Please use this identifier to cite or link to this item: https://hdl.handle.net/10356/65593
Title: System biology approach for functional annotation of the genome of human malaria parasite plasmodium falciparum and antimalarial drug discovery
Authors: Naw, Wah Wah
Keywords: DRNTU::Science::Biological sciences
Issue Date: 2015
Abstract: In this study, a gene co-expression network with a special focus on the P. falciparum exportome is constructed to annotate hypothetical proteins in P. falciparum. The project includes three sections: 1) transcriptional profiling of growth perturbations using 400 compounds in Malaria Box provided by Medicine for Malaria Venture, 2)construction of gene co-expression network and functional annotation of hypothetical proteins and 3) functional characterization of 3 parasite exported proteins and 3 mitochondrial proteins to validate the predicted functions. In addition, the potential utility of the transcriptional data set for mode of action (MOA) discovery for 400 compounds has been explored to speed up antimalarial drug discovery. A compendium of 400 transcriptional profiles would be offered to malaria research community through PlasmoDB (http://plasmodb.org/plasmo/). The gene coexpression network obtained in this study allows us to predict the function of 525 genes in the genome of P. falciparum. MMV compounds were clustered into 23 clusters and a singleton based on transcriptional similarity. Pathways that are significantly up regulated include pathways related to transcription, protein synthesis, oxidative stress response and virulence. Pathways that are significantly down regulated include pathways related to DNA replication, invasion and environmental stress response. 81 Compounds were discovered to share structural similarity with clinical drugs. The mode of action and protein targets of these drugs allow us to generate hypotheses on the MOAs of these antimalarial compounds.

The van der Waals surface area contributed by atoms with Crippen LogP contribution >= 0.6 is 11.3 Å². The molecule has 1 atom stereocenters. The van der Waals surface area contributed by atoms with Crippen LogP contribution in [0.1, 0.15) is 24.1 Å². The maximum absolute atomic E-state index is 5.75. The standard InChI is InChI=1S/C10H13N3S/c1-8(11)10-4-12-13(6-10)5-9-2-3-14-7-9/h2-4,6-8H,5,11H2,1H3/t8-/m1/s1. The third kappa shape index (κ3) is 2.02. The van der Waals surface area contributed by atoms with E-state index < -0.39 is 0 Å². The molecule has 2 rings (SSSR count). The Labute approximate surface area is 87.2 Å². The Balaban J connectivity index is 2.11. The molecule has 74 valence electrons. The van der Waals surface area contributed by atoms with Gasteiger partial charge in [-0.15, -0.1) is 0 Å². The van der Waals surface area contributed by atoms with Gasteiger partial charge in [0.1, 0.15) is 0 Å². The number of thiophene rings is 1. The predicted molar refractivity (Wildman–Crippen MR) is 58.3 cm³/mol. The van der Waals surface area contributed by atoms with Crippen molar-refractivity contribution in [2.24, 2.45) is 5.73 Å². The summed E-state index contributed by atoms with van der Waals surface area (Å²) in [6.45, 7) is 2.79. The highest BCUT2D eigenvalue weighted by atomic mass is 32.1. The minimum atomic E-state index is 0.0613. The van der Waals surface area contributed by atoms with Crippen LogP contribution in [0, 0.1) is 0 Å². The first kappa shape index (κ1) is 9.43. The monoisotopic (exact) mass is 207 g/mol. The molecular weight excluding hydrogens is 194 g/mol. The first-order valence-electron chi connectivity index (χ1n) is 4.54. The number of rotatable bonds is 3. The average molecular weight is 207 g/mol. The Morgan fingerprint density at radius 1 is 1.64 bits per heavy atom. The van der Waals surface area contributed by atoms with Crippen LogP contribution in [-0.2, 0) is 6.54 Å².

URI: http://hdl.handle.net/10356/65593
Fulltext Permission: restricted
Fulltext Availability: With Fulltext
Appears in Collections:SBS Theses

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